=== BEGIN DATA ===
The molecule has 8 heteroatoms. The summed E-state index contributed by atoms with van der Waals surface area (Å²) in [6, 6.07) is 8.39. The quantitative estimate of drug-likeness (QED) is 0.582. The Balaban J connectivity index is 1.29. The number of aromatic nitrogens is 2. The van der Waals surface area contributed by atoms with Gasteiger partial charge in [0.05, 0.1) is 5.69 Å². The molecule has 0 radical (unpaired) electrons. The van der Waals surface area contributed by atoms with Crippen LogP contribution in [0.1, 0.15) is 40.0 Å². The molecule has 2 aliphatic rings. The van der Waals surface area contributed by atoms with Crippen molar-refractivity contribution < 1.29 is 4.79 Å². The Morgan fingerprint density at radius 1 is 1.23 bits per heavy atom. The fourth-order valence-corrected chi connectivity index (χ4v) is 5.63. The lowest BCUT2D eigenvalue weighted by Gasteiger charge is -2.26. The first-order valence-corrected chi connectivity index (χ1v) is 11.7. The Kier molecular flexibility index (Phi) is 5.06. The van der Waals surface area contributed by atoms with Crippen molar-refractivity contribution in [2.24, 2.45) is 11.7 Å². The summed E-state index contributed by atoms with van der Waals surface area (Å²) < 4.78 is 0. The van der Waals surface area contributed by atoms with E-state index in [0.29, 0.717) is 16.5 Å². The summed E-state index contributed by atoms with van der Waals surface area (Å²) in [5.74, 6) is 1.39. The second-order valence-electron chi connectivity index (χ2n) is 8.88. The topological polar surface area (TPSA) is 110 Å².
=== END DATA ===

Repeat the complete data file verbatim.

The molecule has 8 heteroatoms. The summed E-state index contributed by atoms with van der Waals surface area (Å²) in [6, 6.07) is 8.39. The quantitative estimate of drug-likeness (QED) is 0.582. The Balaban J connectivity index is 1.29. The number of aromatic nitrogens is 2. The van der Waals surface area contributed by atoms with Gasteiger partial charge in [0.05, 0.1) is 5.69 Å². The molecule has 0 radical (unpaired) electrons. The van der Waals surface area contributed by atoms with Crippen LogP contribution in [0.1, 0.15) is 40.0 Å². The molecule has 2 aliphatic rings. The van der Waals surface area contributed by atoms with Crippen molar-refractivity contribution < 1.29 is 4.79 Å². The Morgan fingerprint density at radius 1 is 1.23 bits per heavy atom. The fourth-order valence-corrected chi connectivity index (χ4v) is 5.63. The lowest BCUT2D eigenvalue weighted by Gasteiger charge is -2.26. The first-order valence-corrected chi connectivity index (χ1v) is 11.7. The Kier molecular flexibility index (Phi) is 5.06. The van der Waals surface area contributed by atoms with Crippen molar-refractivity contribution in [2.24, 2.45) is 11.7 Å². The summed E-state index contributed by atoms with van der Waals surface area (Å²) < 4.78 is 0. The van der Waals surface area contributed by atoms with E-state index in [0.29, 0.717) is 16.5 Å². The summed E-state index contributed by atoms with van der Waals surface area (Å²) in [5.74, 6) is 1.39. The second-order valence-electron chi connectivity index (χ2n) is 8.88. The topological polar surface area (TPSA) is 110 Å².